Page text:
Eventually, according to Sec. 1 (2) no. 3 FDPA it is required for the application of the FDPA that personal data are collected, processed or used. For the creation and publication of a ranking list, personal data needs to be collected or, if pre-existing data is used, retrieved from the company’s enterprise resource planning systems, and filtered in a way as to show the rank of each individual employee according to certain key performance indicators. According to Sec. 3 (3) - (5) FDPA these steps of data handling constitute the collection, processing and use of personal data.

II. Available statutory permissions

According to Sec. 4 (1) FDPA the collection, processing and use of personal data shall be admissible only if permitted or prescribed by the FDPA or any other legal provision or if the data subject has consented. Although expressly mentioned, employee consent cannot be recommended as the basis of creating and publishing ranking lists. Employee consent is normally not given voluntarily and therefore void according to Sec. 4a (1) 1st sentence FDPA. Furthermore it can be revoked at any time and thus is no reliable basis for a ranking list. Statutory permissions are therefore the better choice. Possible statutory permissions for creating and publishing ranking lists are Sec. 28 (1) 1st sentence no. 1 FDPA (i.e. if creating and publishing the ranking list is in accordance with the purpose of the employment contract) and Sec. 28 (1) 1st sentence no. 2 FDPA (i.e. if creating and publishing the ranking list is a legitimate means of reaching a justified interest of the employer).

The admissibility based on Sec. 28 (1) 1st sentence no. 1 FDPA would require that creating and publishing ranking lists is in accordance with the purpose of a contract or fiduciary relationship between the employer and the employee, i.e. in accordance with the employment contract. Sec. 28 (1) 1st sentence no. 1 FDPA requires a direct connection between intended use of the data and the concrete purpose of the contract. The purpose must either result directly from the contract or be the outcome of an analysis of the entire content of the contractual relationship between the parties. What counts in other words is the objectively defined purpose of the contract, which all contractual parties agree with. On the basis of this definition of the purpose of the contract, it is not possible to unilaterally enlarge the scope of a contract, even in cases where one party has legitimate (but still unilateral) interests. This restrictive approach is even more important in the light of the few criteria otherwise required by Sec. 28 (1) 1st sentence no. 1 FDPA. As a rule this understanding of Sec. 28 (1) 1st sentence no. 1 FDPA does not cover the creation and publication of ranking lists; the “normal” employee will not perceive the continuous comparative analysis as the purpose of his employment contract. This evaluation might change in cases where the (initial or amended) employment contract is tailored to enable the continuous and comparative analysis of employees. Subject to additional admissibility criteria (see below) and employment law specifics, such purpose of an employment contract could for example be reached by explicitly mentioning ranking lists and by offering regular feedback meetings and incentives for reaching certain goals. Given the fact that ranking lists lead to making performance related information known within a group of employees the employment contract should also mention a certain form of competition as one of its purposes, since the mere analysis of employee performance could also occur without publishing the comparative performance information.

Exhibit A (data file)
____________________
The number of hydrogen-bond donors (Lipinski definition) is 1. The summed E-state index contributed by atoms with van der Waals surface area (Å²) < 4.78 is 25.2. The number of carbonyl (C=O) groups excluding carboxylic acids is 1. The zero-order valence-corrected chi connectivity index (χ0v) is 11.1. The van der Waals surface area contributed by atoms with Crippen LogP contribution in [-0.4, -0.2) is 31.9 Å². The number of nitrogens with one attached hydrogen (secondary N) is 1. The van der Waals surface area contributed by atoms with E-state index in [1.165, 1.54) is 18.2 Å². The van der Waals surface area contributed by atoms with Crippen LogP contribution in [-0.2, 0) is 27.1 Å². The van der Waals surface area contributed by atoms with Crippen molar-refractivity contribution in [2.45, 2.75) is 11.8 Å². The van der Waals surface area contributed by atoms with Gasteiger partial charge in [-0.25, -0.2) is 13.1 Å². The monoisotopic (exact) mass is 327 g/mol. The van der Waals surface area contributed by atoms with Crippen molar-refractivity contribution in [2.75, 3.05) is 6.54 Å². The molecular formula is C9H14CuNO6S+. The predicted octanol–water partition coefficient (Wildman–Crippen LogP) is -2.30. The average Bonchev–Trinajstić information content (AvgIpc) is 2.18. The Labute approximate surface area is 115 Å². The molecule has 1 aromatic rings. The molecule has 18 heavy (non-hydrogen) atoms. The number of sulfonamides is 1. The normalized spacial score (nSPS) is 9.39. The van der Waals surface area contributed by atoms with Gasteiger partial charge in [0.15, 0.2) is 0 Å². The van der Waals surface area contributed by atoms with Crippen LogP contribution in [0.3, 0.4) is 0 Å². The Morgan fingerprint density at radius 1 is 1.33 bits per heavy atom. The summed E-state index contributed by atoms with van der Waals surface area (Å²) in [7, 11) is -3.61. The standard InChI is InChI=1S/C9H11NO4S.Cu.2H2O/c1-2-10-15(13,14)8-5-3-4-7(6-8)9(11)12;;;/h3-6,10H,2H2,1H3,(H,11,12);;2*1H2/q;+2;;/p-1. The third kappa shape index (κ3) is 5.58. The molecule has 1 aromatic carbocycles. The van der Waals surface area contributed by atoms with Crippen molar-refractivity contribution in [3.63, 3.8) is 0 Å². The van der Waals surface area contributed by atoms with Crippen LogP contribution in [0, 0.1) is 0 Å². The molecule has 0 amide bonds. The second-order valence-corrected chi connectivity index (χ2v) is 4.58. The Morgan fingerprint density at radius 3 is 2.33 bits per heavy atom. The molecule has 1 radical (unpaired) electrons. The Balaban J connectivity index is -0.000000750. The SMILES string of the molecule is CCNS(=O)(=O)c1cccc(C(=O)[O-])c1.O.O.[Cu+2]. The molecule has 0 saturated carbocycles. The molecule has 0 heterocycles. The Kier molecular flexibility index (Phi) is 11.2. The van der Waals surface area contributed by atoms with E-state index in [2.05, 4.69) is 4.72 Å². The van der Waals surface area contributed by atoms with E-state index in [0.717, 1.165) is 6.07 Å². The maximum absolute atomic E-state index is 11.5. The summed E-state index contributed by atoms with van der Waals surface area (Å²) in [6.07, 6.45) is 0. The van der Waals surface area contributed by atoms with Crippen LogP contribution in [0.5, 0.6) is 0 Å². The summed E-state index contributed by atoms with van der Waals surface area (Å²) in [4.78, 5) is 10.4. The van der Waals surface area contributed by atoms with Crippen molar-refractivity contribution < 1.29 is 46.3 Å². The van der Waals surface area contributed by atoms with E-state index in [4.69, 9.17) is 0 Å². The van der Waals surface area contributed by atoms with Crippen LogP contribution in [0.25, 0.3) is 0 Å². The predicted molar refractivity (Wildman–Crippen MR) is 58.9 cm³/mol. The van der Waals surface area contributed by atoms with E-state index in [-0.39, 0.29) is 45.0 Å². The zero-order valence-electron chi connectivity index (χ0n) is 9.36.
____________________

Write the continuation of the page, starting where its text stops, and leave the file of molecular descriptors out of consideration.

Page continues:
Creating and publishing a ranking list can be admissible according to Sec. 28 (1) 1st sentence no. 2 FDPA in so far as this is necessary to safeguard justified interests of the controller of the filing system (i.e. the employer) and there is no reason to assume that the data subject has an overriding legitimate interest in his data being excluded from processing or use in the framework of a ranking list:

  • Justified interest: The FDPA is not overly strict when it comes to acknowledging a justified interest. Economic or idealistic interests suffice. Normally the employer will have the justified interest to increase his employees’ will to perform, their motivation and thus eventually the economic success of the company.